Thursday, December 24, 2015

Market making and law breaking: Ben Edelman considers Uber et al.

Ben Edelman considers the many efficiencies that Transportation Network Companies (TNCs) like Uber provide, but also notes that they may be shifting costs to the public as they disregard laws and regulations regarding commercial drivers:
Whither Uber?: Competitive Dynamics in Transportation Networks
Benjamin Edelman — November 2015, forthcoming, Competition Policy International

"But what about the myriad other requirements the legal system imposes on commercial drivers?
Consider: In most jurisdictions, a “for hire” livery driver needs a commercial driver’s license, a background check and criminal records check, and a vehicle with commercial plates, which often means a more detailed and/or more frequent inspection. Using ordinary drivers in noncommercial vehicles, TNCs skip most of these requirements, and where they take such steps (such as some efforts towards a background check), they do importantly less than what is required for other commercial drivers (as discussed further below). One might reasonably ask whether the standard commercial requirements in fact increase safety or advance other important policy objectives. On one hand, detailed and frequent vehicle inspections seem bound to help, and seem reasonable for vehicles in more frequent use. TNCs typically counter that such requirements are unduly burdensome, especially for casual drivers who may provide just a few hours of commercial activity per month. Nonetheless, applicable legal rules offer no “de minimis” exception and little support for TNCs’ position."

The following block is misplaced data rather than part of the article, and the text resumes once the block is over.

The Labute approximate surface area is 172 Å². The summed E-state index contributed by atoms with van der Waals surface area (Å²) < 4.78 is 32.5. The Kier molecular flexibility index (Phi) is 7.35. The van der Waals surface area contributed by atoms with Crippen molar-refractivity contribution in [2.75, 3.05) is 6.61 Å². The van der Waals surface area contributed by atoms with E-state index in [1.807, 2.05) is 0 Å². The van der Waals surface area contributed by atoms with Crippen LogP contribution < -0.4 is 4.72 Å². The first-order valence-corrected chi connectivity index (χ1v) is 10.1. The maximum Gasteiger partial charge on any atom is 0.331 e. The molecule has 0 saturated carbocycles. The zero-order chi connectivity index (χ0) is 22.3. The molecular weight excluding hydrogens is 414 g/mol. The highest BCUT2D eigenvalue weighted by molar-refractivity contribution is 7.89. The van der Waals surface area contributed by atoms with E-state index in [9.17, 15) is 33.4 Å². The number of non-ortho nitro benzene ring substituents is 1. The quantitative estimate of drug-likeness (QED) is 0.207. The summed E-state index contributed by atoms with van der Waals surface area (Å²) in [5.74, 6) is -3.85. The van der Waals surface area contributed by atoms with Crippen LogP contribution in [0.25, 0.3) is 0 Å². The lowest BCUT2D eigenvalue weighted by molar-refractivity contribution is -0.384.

See also
Efficiencies and Regulatory Shortcuts: How Should We Regulate Companies like Airbnb and Uber?
by Benjamin G. Edelman and Damien Geradin

I was recently in Toronto, when taxi drivers blocked some intersections to protest what they saw as lack of law enforcement regarding Uber, and earlier I was in Vancouver, where Uber was no longer operating, after a brief foray into that market.

On the other hand, it's clear that Uber is providing services that are being eagerly consumed by a public that hasn't been adequately served by existing taxis and delivery services. (In Toronto, one colleague told me that when he goes to the business school cafeteria and sees a long line, he can order lunch from UberEATS and walk out to the street to pick it up faster than if he waited on the cafeteria line...)

Similarly for Airbnb (see this earlier post): while some hosts may be in violation of local laws, Airbnb is serving (and creating) a big market.

So, things are in flux: we'll see new regulations, that will presumably reach a compromise between serving these new markets while constraining and shaping them.

If you teach in a Business school, how should you advise your entrepreneurial students about market making and law breaking?

When I was recently in Russia, I gave a talk that touched on some of this, about markets as a source of sometimes disorderly growth, called "Markets, businesses, and governments: a complicated triangle."

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